Second, the court found that the Pakootas suit constituted a challenge to a remedial action under section 9613. While the penalties sought by Pakootas were for past violations, the central issue was the remedial action because, the court proclaimed, the penalties were the “hammer” with which EPA could enforce its remediation agreement.[16] The court reasoned that if Pakootas were allowed to bring a citizen enforcement action for civil penalties, then the punitive incentive to force Teck Cominco to carry out the agreed cleanup would be out of the hands of EPA. If EPA had no authority to enforce the agreement, Teck Cominco might decide to commit an economically efficient breach by paying the citizen suit penalties, thus leaving EPA empty-handed. Therefore, the court found that allowing citizen suits for civil penalties in this case would be against public policy because it might leave Teck Cominco financially incapable of performing its obligated remediation.

The court also based its decision on the structure of section 9613 of CERCLA. The court observed that if citizen suits to recover penalties for past violations were not “challenges” to ongoing cleanup actions under 9613(h), the exceptions to CERCLA’s denial of federal jurisdiction in section 9613(h) would be rendered superfluous.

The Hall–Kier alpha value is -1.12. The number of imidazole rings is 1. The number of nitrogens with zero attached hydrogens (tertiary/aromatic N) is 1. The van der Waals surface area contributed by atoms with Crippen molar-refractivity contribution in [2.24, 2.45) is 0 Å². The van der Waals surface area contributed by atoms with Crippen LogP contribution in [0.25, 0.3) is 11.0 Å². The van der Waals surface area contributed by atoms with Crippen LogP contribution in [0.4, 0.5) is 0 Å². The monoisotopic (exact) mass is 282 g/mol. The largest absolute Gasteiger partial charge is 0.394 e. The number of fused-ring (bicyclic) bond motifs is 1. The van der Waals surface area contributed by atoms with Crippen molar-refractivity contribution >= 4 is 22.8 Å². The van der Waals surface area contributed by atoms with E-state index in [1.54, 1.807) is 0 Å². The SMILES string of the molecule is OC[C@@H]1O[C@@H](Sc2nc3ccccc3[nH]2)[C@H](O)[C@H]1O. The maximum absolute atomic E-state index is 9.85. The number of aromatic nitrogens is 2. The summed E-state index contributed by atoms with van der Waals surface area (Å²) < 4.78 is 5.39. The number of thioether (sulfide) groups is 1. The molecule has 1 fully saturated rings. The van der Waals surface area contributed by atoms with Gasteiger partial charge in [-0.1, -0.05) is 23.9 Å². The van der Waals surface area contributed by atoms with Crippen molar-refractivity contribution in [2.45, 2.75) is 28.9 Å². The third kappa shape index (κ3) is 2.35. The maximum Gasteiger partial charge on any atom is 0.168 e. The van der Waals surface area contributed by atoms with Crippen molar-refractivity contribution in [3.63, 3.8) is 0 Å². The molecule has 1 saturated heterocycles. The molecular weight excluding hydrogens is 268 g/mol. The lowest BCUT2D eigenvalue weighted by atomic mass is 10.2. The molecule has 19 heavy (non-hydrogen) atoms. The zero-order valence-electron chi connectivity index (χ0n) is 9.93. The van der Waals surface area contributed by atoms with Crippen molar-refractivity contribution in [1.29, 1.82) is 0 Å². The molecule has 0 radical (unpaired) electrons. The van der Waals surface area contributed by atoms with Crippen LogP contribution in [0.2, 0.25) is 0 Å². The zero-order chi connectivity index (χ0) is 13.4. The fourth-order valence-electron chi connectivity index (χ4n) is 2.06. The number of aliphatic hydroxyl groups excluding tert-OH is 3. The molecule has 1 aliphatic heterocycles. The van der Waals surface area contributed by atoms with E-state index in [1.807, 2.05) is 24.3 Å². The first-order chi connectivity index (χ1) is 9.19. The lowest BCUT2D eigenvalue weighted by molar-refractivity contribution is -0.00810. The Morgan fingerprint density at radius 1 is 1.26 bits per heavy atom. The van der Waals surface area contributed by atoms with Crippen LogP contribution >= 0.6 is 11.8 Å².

Third, the court determined that the penalty exception in section 6913(h)(2) does not apply to citizen suits. The plain language of section 6913(h)(2) makes it clear that the exception for penalty suits only applies to the party entitled to recover the penalty.[17] In the case of CERCLA, the penalties are fines paid to the government, making the government the only entity entitled to recover the penalty. Furthermore, Congress designed section 9613(h)(2) to allow EPA—not citizens, who have their own exception under section 9613(h)(4)—to seek penalties.[18] Finally, the court reasoned, if citizens could sue under section 9613(h)(2), they could commandeer EPA’s enforcement power and use it to interfere with cleanup performance. The court concluded that citizens filing CERCLA claims do not fall within the section 6913(h)(2) exception. Without an applicable exception, the court held that it lacked subject matter jurisdiction to hear Pakootas’s claim.

In summary, the Ninth Circuit affirmed the district court’s dismissal of Pakootas’s suit based on lack of subject matter jurisdiction. The court held that section 9613(h) bars challenges by citizens to recover penalties for past violations, and that citizen suits do not satisfy the section 9613(h)(2) exception.